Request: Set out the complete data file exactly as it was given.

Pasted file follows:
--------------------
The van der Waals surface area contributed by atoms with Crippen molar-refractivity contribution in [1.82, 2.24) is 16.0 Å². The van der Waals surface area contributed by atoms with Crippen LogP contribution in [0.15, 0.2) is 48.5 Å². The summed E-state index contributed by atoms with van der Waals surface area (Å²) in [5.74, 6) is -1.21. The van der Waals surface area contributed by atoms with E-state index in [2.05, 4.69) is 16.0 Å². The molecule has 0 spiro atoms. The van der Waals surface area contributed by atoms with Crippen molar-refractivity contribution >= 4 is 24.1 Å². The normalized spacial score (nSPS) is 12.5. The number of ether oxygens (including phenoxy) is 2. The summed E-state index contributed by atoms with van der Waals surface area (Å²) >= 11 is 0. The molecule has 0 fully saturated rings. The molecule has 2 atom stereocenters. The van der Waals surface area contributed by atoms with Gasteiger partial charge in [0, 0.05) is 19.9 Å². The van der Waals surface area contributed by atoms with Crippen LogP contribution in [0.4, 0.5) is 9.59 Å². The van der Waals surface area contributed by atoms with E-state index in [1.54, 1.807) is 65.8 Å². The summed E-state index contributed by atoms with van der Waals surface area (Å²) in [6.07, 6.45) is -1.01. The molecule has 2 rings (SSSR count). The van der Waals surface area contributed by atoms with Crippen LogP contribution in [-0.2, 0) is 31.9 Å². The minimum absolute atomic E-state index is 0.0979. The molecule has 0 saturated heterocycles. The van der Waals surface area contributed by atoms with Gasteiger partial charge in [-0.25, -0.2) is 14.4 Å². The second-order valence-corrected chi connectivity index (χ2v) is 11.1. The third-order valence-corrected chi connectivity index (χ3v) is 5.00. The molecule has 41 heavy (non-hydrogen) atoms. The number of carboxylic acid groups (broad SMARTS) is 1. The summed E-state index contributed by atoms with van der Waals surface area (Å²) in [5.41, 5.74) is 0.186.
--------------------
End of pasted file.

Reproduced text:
The van der Waals surface area contributed by atoms with Crippen molar-refractivity contribution in [1.82, 2.24) is 16.0 Å². The van der Waals surface area contributed by atoms with Crippen LogP contribution in [0.15, 0.2) is 48.5 Å². The summed E-state index contributed by atoms with van der Waals surface area (Å²) in [5.74, 6) is -1.21. The van der Waals surface area contributed by atoms with E-state index in [2.05, 4.69) is 16.0 Å². The molecule has 0 spiro atoms. The van der Waals surface area contributed by atoms with Crippen molar-refractivity contribution >= 4 is 24.1 Å². The normalized spacial score (nSPS) is 12.5. The number of ether oxygens (including phenoxy) is 2. The summed E-state index contributed by atoms with van der Waals surface area (Å²) >= 11 is 0. The molecule has 0 fully saturated rings. The molecule has 2 atom stereocenters. The van der Waals surface area contributed by atoms with Gasteiger partial charge in [0, 0.05) is 19.9 Å². The van der Waals surface area contributed by atoms with Crippen LogP contribution in [0.4, 0.5) is 9.59 Å². The van der Waals surface area contributed by atoms with E-state index in [1.54, 1.807) is 65.8 Å². The summed E-state index contributed by atoms with van der Waals surface area (Å²) in [6.07, 6.45) is -1.01. The molecule has 2 rings (SSSR count). The van der Waals surface area contributed by atoms with Crippen LogP contribution in [-0.2, 0) is 31.9 Å². The minimum absolute atomic E-state index is 0.0979. The molecule has 0 saturated heterocycles. The van der Waals surface area contributed by atoms with Gasteiger partial charge in [-0.25, -0.2) is 14.4 Å². The second-order valence-corrected chi connectivity index (χ2v) is 11.1. The third-order valence-corrected chi connectivity index (χ3v) is 5.00. The molecule has 41 heavy (non-hydrogen) atoms. The number of carboxylic acid groups (broad SMARTS) is 1. The summed E-state index contributed by atoms with van der Waals surface area (Å²) in [5.41, 5.74) is 0.186.